"At the current fiscal stance, the region’s financial wealth could be depleted by 2034. Fiscal sustainability will require significant consolidation in the coming years." This is the stark warning for the Gulf Cooperation Council (GCC) countries in an IMF policy paperpublished yesterday (6 February). The time frame could be shorter with greater improvements in energy efficiency or faster introduction of carbon taxes globally.
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The IMF Board yesterday approved a new US$5bn 18-month Standby Arrangement (SBA) for Ukraine, as expected (see IMF statement here). The approval provided an initial disbursement of US$2.1bn (a bit more than we had anticipated) with the remainder phased over four reviews.
There were few surprises in the IMF statement itself, as much of the policy discussion has been well flagged, although it did describe programme risks as "very large", which is quite an admission (for our preview, see here). We await publication of the full board paper for more details.
However, our key takeaway at this stage is the IMF's more cautious growth outlook. The IMF projects real GDP growth at just 1.1% in 2021, and 3.0% in 2022, which is much softer than the V-shaped recovery that investors might have been expecting. This follows -8.2% this year. The National Bank of Ukraine (NBU) expects -5.0% this year, and a fast V-shaped rebound in H2 20, with growth recovering to 4.3% in 2021 and 4.0% in 2022. Absent the board paper, it is not clear why the IMF is now more cautious on Ukraine's growth outlook, especially when it is expecting a stronger V-shaped recovery elsewhere (it is also more cautious than it was in the WEO in April, but that is understandable given the passage of time and as the full effects of Covid-19 become clearer). Its caution might be because of the pausing in Ukraine's structural reform agenda, caused by Covid-19, a resulting weaker contribution from land reform, and overhang from large financing needs.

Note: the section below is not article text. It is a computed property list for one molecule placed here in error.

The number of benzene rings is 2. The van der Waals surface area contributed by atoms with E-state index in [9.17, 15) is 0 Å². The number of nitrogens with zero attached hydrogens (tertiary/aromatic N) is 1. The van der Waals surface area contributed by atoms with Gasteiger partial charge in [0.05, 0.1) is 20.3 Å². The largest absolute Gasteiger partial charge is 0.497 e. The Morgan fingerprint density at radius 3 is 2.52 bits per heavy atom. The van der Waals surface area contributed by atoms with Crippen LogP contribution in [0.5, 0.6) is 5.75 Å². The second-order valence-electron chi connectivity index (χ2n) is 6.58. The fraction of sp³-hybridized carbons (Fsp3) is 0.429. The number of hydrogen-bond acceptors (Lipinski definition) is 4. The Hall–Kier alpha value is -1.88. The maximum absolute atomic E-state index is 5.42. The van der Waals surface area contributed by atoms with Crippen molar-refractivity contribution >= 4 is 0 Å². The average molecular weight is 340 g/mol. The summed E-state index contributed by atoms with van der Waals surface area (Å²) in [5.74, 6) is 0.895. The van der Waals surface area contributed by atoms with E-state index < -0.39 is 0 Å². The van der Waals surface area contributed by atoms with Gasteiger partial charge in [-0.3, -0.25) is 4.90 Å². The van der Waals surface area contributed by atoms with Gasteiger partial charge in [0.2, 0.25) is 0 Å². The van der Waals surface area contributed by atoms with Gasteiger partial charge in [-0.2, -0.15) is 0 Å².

The IMF's more cautious growth outlook could dent the outlook for the GDP warrants, which have been on a tear during this market rally. The warrants were indicated at 93.2 mid as of cob 9 June on Bloomberg, up from their post-Covid-19 crisis low of 51.8 (although below their pre-Covid-19 high of 110 in February). While this year, and prospects for a payment in 2022, was always going to be a write-off post-Covid-19, warrant holders were looking through this to 2021, when the country's growth outlook seemed more promising. But according to the IMF projections, with growth expected to be below the 3% payment trigger this year and next, there is no prospect of another payment on the warrants before 2023, based on the two year payment lag (a very small payment should be due next year based on 2019 growth), and maybe not before 2024 given growth of 3%-flat in 2022. This contrasts with the NBU's forecasts of 4% growth in 2021 and 2022, within which payments would accelerate under the payment formula, producing more significant payments in 2023 and 2024, respectively. The NBU's upbeat growth forecasts may have been one of the catalysts for the warrants' rally (together with the global EM rally and the IMF money being on its way).